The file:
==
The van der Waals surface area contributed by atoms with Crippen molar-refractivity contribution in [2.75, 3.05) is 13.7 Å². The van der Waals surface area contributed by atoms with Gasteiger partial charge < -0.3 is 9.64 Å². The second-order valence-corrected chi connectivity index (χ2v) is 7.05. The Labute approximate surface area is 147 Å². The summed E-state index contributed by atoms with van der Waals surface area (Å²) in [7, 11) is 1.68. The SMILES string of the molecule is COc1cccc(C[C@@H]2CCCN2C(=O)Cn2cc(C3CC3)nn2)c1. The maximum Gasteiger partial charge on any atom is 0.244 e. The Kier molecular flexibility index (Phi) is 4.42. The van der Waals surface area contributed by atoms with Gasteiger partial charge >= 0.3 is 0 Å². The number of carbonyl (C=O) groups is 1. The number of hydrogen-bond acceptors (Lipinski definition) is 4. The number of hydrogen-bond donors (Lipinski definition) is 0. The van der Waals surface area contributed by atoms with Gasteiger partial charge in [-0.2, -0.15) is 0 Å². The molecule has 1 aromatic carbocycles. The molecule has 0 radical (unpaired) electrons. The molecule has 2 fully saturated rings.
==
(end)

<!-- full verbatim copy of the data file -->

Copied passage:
The van der Waals surface area contributed by atoms with Crippen molar-refractivity contribution in [2.75, 3.05) is 13.7 Å². The van der Waals surface area contributed by atoms with Gasteiger partial charge < -0.3 is 9.64 Å². The second-order valence-corrected chi connectivity index (χ2v) is 7.05. The Labute approximate surface area is 147 Å². The summed E-state index contributed by atoms with van der Waals surface area (Å²) in [7, 11) is 1.68. The SMILES string of the molecule is COc1cccc(C[C@@H]2CCCN2C(=O)Cn2cc(C3CC3)nn2)c1. The maximum Gasteiger partial charge on any atom is 0.244 e. The Kier molecular flexibility index (Phi) is 4.42. The van der Waals surface area contributed by atoms with Gasteiger partial charge >= 0.3 is 0 Å². The number of carbonyl (C=O) groups is 1. The number of hydrogen-bond acceptors (Lipinski definition) is 4. The number of hydrogen-bond donors (Lipinski definition) is 0. The van der Waals surface area contributed by atoms with Gasteiger partial charge in [-0.2, -0.15) is 0 Å². The molecule has 1 aromatic carbocycles. The molecule has 0 radical (unpaired) electrons. The molecule has 2 fully saturated rings.